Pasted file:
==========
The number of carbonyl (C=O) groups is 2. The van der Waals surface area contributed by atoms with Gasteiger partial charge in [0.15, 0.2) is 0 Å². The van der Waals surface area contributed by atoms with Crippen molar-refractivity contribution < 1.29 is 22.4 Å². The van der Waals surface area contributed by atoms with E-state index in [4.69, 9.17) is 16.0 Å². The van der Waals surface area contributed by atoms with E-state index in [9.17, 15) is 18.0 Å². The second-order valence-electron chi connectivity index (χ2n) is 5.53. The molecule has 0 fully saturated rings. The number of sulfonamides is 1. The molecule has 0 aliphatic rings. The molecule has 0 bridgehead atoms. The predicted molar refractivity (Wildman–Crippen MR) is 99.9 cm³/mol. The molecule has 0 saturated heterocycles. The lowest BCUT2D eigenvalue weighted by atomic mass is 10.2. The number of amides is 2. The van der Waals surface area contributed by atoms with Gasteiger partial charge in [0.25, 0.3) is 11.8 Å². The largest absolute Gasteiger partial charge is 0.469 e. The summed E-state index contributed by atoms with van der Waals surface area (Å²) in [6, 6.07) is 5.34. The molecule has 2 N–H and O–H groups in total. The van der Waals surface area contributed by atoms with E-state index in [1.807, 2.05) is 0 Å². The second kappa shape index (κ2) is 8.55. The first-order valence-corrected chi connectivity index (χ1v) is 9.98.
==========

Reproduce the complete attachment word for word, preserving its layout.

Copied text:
The number of carbonyl (C=O) groups is 2. The van der Waals surface area contributed by atoms with Gasteiger partial charge in [0.15, 0.2) is 0 Å². The van der Waals surface area contributed by atoms with Crippen molar-refractivity contribution < 1.29 is 22.4 Å². The van der Waals surface area contributed by atoms with E-state index in [4.69, 9.17) is 16.0 Å². The van der Waals surface area contributed by atoms with E-state index in [9.17, 15) is 18.0 Å². The second-order valence-electron chi connectivity index (χ2n) is 5.53. The molecule has 0 fully saturated rings. The number of sulfonamides is 1. The molecule has 0 aliphatic rings. The molecule has 0 bridgehead atoms. The predicted molar refractivity (Wildman–Crippen MR) is 99.9 cm³/mol. The molecule has 0 saturated heterocycles. The lowest BCUT2D eigenvalue weighted by atomic mass is 10.2. The number of amides is 2. The van der Waals surface area contributed by atoms with Gasteiger partial charge in [0.25, 0.3) is 11.8 Å². The largest absolute Gasteiger partial charge is 0.469 e. The summed E-state index contributed by atoms with van der Waals surface area (Å²) in [6, 6.07) is 5.34. The molecule has 2 N–H and O–H groups in total. The van der Waals surface area contributed by atoms with E-state index in [1.807, 2.05) is 0 Å². The second kappa shape index (κ2) is 8.55. The first-order valence-corrected chi connectivity index (χ1v) is 9.98.